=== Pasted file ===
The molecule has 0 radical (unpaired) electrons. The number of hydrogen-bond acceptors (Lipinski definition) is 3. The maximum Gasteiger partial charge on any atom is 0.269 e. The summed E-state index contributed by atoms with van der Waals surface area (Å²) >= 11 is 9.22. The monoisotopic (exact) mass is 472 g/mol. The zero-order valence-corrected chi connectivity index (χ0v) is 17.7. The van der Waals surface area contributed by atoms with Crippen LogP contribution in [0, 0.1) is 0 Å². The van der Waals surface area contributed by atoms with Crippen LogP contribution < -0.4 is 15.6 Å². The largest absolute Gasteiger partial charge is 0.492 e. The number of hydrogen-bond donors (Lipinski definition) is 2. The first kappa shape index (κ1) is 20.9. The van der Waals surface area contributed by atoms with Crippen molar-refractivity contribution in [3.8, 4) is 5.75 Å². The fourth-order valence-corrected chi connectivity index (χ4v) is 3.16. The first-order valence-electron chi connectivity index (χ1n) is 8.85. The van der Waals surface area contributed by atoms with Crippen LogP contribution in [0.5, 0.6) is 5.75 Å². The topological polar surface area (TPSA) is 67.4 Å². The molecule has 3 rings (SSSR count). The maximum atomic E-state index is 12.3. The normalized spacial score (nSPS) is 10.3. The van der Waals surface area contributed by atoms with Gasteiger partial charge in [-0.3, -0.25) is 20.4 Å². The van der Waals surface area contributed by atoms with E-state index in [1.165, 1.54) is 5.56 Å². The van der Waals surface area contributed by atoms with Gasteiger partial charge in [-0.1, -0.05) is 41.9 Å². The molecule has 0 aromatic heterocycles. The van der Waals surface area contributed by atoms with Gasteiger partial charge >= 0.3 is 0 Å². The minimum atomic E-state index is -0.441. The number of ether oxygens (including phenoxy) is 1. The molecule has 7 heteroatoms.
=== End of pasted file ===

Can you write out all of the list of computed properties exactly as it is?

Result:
The molecule has 0 radical (unpaired) electrons. The number of hydrogen-bond acceptors (Lipinski definition) is 3. The maximum Gasteiger partial charge on any atom is 0.269 e. The summed E-state index contributed by atoms with van der Waals surface area (Å²) >= 11 is 9.22. The monoisotopic (exact) mass is 472 g/mol. The zero-order valence-corrected chi connectivity index (χ0v) is 17.7. The van der Waals surface area contributed by atoms with Crippen LogP contribution in [0, 0.1) is 0 Å². The van der Waals surface area contributed by atoms with Crippen LogP contribution < -0.4 is 15.6 Å². The largest absolute Gasteiger partial charge is 0.492 e. The number of hydrogen-bond donors (Lipinski definition) is 2. The first kappa shape index (κ1) is 20.9. The van der Waals surface area contributed by atoms with Crippen molar-refractivity contribution in [3.8, 4) is 5.75 Å². The fourth-order valence-corrected chi connectivity index (χ4v) is 3.16. The first-order valence-electron chi connectivity index (χ1n) is 8.85. The van der Waals surface area contributed by atoms with Crippen LogP contribution in [0.5, 0.6) is 5.75 Å². The topological polar surface area (TPSA) is 67.4 Å². The molecule has 3 rings (SSSR count). The maximum atomic E-state index is 12.3. The normalized spacial score (nSPS) is 10.3. The van der Waals surface area contributed by atoms with Gasteiger partial charge in [-0.3, -0.25) is 20.4 Å². The van der Waals surface area contributed by atoms with E-state index in [1.165, 1.54) is 5.56 Å². The van der Waals surface area contributed by atoms with Gasteiger partial charge in [-0.1, -0.05) is 41.9 Å². The molecule has 0 aromatic heterocycles. The van der Waals surface area contributed by atoms with Gasteiger partial charge >= 0.3 is 0 Å². The minimum atomic E-state index is -0.441. The number of ether oxygens (including phenoxy) is 1. The molecule has 7 heteroatoms.